Tax evasion by individuals

Transparency and Tax Evasion: Evidence from the Foreign Account Tax Compliance Act (FATCA)

Research by de Simone, Lester & Markle 2019


In this article, the authors analyse the effectiveness of the Foreign Account Tax Compliance Act (FATCA), implemented by the US government in 2010 in order to tackle US individual offshore tax evasion. This regulation represented a significant shift from self-reporting to automatic and mandatory reporting by foreign financial institutions. The authors examine whether the implementation of FATCA led U.S. investors to move their financial assets out of tax havens by comparing the development of haven-sourced foreign portfolio investment (FPI) into the U.S. before and after the implementation of FATCA.

They find that equity investments from tax havens into the US declined by 21% from 2012 to 2015 which would be consistent with a decrease in “round-tripping” investment activity attributable to U.S. investors’ offshore tax evasion activities. Under the assumption that individuals have a preference for investments in their home country and that foreign investors were not affected by FATCA, the authors impute these “abnormal” changes in Foreign Portfolio Investments (FPIs) since 2012 to the impact of the regulation.

However, they find evidence of additional consequences and negative externalities of the regulation, including a surge in expatriations and increased investments in alternative asset classes not covered by FATCA reporting requirements. For instance, the authors suspect a shift from financial assets to real estate because, in the post-FATCA period, they observe a sharp increase in the house price index of countries without foreign buyer restrictions as compared to countries with such restrictions. In addition, they observe that imports of art works in Geneva – where one of the largest freeports in the world is located – increased with respect to art imports in other Swiss cantons without freeports.

Key Results

  • Equity investments from tax havens into the US declined by 21% from 2012 to 2015 which would be consistent with a decrease in “round-tripping” investment activity by U.S. tax evaders.
  • Global equity FPIs from tax havens were reduced by 21-29% since 2012, which would be consistent with U.S. citizens altering also their worldwide (not just U.S.) investment strategies.
  • The number of expatriations from the US in 2015 was over six times the number in 2006.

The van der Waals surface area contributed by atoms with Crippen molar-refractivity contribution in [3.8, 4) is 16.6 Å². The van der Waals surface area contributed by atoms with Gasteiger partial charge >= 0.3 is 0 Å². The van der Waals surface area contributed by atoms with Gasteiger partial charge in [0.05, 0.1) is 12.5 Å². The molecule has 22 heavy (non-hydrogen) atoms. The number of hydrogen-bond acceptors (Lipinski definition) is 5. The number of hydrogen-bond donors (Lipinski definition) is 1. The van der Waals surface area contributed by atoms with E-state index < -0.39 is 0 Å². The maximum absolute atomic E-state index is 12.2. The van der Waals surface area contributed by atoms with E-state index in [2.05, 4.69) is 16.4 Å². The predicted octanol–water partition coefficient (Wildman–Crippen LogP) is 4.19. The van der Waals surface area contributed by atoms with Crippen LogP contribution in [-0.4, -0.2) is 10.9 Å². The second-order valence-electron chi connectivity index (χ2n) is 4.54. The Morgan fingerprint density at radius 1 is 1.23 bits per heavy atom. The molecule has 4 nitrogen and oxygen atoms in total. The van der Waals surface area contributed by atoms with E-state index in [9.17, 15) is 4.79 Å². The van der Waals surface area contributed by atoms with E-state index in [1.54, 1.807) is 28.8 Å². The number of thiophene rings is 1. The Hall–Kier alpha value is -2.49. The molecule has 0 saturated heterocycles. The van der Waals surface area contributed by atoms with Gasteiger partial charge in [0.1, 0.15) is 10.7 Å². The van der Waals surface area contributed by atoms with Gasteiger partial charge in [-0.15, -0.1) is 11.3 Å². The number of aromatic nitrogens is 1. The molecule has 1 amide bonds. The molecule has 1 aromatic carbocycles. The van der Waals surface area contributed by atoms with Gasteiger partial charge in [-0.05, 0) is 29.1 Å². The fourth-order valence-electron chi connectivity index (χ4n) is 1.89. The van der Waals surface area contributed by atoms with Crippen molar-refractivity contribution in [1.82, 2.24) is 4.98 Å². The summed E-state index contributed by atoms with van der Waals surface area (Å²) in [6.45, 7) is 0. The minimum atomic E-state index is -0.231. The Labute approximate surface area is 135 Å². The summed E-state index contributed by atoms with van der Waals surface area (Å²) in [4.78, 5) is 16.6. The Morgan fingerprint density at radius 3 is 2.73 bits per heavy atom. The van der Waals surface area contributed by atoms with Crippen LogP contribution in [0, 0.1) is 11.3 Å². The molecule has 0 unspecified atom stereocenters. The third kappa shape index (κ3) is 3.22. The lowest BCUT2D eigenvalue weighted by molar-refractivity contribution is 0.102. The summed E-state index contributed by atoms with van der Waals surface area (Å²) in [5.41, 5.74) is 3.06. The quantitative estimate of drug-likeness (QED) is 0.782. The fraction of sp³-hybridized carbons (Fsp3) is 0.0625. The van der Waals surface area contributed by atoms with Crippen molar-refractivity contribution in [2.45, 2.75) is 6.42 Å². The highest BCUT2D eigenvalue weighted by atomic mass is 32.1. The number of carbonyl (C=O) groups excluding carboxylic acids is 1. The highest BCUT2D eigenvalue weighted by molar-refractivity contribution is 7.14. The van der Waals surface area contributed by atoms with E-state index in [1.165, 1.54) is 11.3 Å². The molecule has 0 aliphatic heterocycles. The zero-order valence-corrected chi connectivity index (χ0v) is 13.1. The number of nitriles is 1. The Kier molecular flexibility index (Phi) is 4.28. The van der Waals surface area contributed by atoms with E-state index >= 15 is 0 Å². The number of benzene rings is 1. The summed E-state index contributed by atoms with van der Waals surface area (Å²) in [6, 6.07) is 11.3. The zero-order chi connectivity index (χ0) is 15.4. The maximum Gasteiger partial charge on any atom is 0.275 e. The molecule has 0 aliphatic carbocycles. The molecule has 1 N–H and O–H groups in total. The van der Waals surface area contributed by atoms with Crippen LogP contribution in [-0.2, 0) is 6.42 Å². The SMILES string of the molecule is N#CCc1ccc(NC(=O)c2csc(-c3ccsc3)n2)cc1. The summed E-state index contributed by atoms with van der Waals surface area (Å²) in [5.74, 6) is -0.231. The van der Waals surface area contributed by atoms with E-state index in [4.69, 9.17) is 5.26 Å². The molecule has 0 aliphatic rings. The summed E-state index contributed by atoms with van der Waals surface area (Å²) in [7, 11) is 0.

• The authors find evidence of a shift from financial assets to real estate and art works which are not covered by FATCA.

Policy Implications

  • The results suggest that US government managed to curb individual tax evasion based on foreign financial accounts but changes in the investment behaviour of tax may mitigate the achievements of FATCA. The authors therefore stress the need for the introducing broader reporting requirements, that would not be limited to financial assets.
  • The authors call for further investigations on alternative tax evasion opportunities (such as real estate or artworks) and on the effectiveness of regulatory interventions aiming at these.

Data & Methodology Used

The authors use various data sources including:

  • Information on US securities positions (both equity and debt) held by foreign investors from the US Treasury International Capital (TIC) System
  • Data from the IMF’s Coordinated Investment Portfolio Surveys (CPIS)
  • The list of US individuals expatriating between 2006 and 2015 from IRS quarterly publications
  • Data on the European domiciles of UCITS assets as reported in the Quarterly Statistical Releases of The European Fund and Asset Management Association (EFAMA).
  • Data from the Swiss Federal Customs Administration Swiss-Impex website that presents the amount of imports to and exports from each Swiss canton by asset class, the asset class 14 corresponding to “Works of art and antiquities”.


Various regression analyses. Most regressions relate the dependent variable of interest to a post-FATCA dummy variable interacted with other dummies in order to identify diverging trends between sub-groups of variables more or less affected by FATCA.

Go to the Original Article

This article has been published in the Journal of Accounting Research 58(1) in 2019. The published version of the paper can be found at the journal’s website.

A working paper version can be downloaded from the website of the Stanford Graduate School of Business. [pdf]